And second, it has been instrumentalised as a flag for the transition of agriculture. But clearly, as you said it put a big question mark on the reliability of our authorities. But it shows as well that our politicians at EU level have a lack of ability to mediate between science and political decisions.

When you are an MEP you have to participate in the public debate and you cannot have the full entire picture of scientific data. This is the job of EFSA. But when you take the public debate which is driven by social media and so on, it is very difficult if you’re not a scientist to have a clear idea and a personal opinion on that. In addition to have organisations like EFSA, we need to build at EU level capacity to interpret science and deliver a clear message on the reliability of science.

Shall I trust IARC or EFSA? We need to rebuild confidence to have this capacity with trustworthy experts, fully independent, in a position to say “at the moment, we can rely on this science”.

Market disruption fears grow as glyphosate ban looms

The Standing Committee on Plant Animal Food and Feed met today (9 November) to discuss renewing the approval of the active substance glyphosate, which is produced by Monsanto and others, but no qualified majority among member states was reached again.

How can this be achieved?

We have the capacity at EU level to organise a body of experts between EFSA and the European Parliament. We could easily do that. But what we cannot and we should not have is to have a situation where it is a fight between industry and NGOs. The rule of law has to be protected by the institutions. And no industry or NGO can say “this active substance is the right one” or not. At the end of the day we have to make sure politicians are able to speak without doubt and with integrity. And clearly today we have a problem.

Do you claim that the Commission should ignore the real political risk and go for a re-authorisation of glyphosate?

No, I said that the European Commission, as well as the Council and the Parliament, should have all the tools at hand to make this decision, which is a big difference. And they have to make this decision having all the arguments to say at the moment, taking into account the research, I make this decision. But if they have real evidence that it is dangerous and there is no safe way to use it, they have to make a decision in accordance with the data they have. We need to bring common sense to the system. Because today we only have fake news from both sides and we don’t have a real argumentative debate, it is only an ideological debate.

What about imports? Will they be impacted if glyphosate is banned?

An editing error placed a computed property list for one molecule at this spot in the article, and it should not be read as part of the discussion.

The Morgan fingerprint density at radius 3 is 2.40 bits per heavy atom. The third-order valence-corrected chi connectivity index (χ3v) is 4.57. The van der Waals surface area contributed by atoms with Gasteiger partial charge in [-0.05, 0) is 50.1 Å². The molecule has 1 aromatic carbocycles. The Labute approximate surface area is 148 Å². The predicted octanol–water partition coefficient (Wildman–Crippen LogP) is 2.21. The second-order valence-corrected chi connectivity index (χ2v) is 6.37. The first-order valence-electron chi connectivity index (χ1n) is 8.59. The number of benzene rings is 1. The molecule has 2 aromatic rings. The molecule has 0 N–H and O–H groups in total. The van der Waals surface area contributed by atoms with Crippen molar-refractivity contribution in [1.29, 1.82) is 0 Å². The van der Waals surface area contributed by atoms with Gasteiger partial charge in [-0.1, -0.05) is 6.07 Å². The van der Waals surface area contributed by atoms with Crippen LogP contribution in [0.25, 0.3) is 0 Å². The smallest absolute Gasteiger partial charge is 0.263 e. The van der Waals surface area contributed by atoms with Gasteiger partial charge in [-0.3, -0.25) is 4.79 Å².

I seriously doubt this – the current situation today is that some products are not allowed in the EU but they are totally accepted for imports. The EU Commission has a system for organic certification, but it put in place a system of equivalence and not conformity for the logo. In wine or bananas, we have products to fight a specific disease which is allowed in other markets, with the stamp of organic farming, and not allowed in the EU.

Moving on to biofuels, the countries that produce first generation biofuels are piling on the pressure. What is next with this file? It is getting really complicated.

This file has been complicated from the beginning. Like glyphosate, it has been instrumentalised in the public debate. What is important is to go back to some clear facts and evidence and look at what we want to achieve.

What we want to achieve is reducing in the short term emissions from the transport sector. We have a tool to do it via first generation of biofuels, which was put in place more or less in the year 2000 in Europe.

This sector has come under attack mainly because of the food versus fuel debate. But when we look at the data, what happened to food production in Europe (not at a global level), clearly it had no negative impact on land use; on the contrary, it helped farmers to keep their profitability and to stay in business. In Europe, our problem is not with an expansion of arable land, it is on the contrary, to keep agricultural land in production. Our main land change is from agriculture to urbanisation or forest. And when we check food production, we managed in Europe to continue increasing our production and we did not increase our imports. So there was no negative impact on world markets because of the development of this activity in Europe.

We have one specific issue: during the last four to five years the main developments have not come from EU raw materials but from imports. And the dynamic is strong.

Palm oil, but it could be other crops as well. So we have to make sure the debate in Europe goes down to concrete facts and not ideology. We have a tool we developed for the last 15 years, and if we are to push for decarbonisation of the transport sector, we can keep this tool and in the future, I am sure we will have a sustainable transport sector combining all the tools.

If we want to switch to 100% electricity, we will have other debates on the sustainability of batteries as well. We need to have a panel solution and to use this entire panel.

Hungary says bioethanol phase-out will damage its agricultural economy

The European Commission’s proposal to gradually phase-out first generation biofuels by 2030 will have a “major” negative impact on Hungary’s rural development, the ministry of agriculture told

Paola Tamma contributed to this article.


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The content of this page and articles represents the views of the author only and is his/her sole responsibility. The European Commission does not accept any responsibility for use that may be made of the information it contains.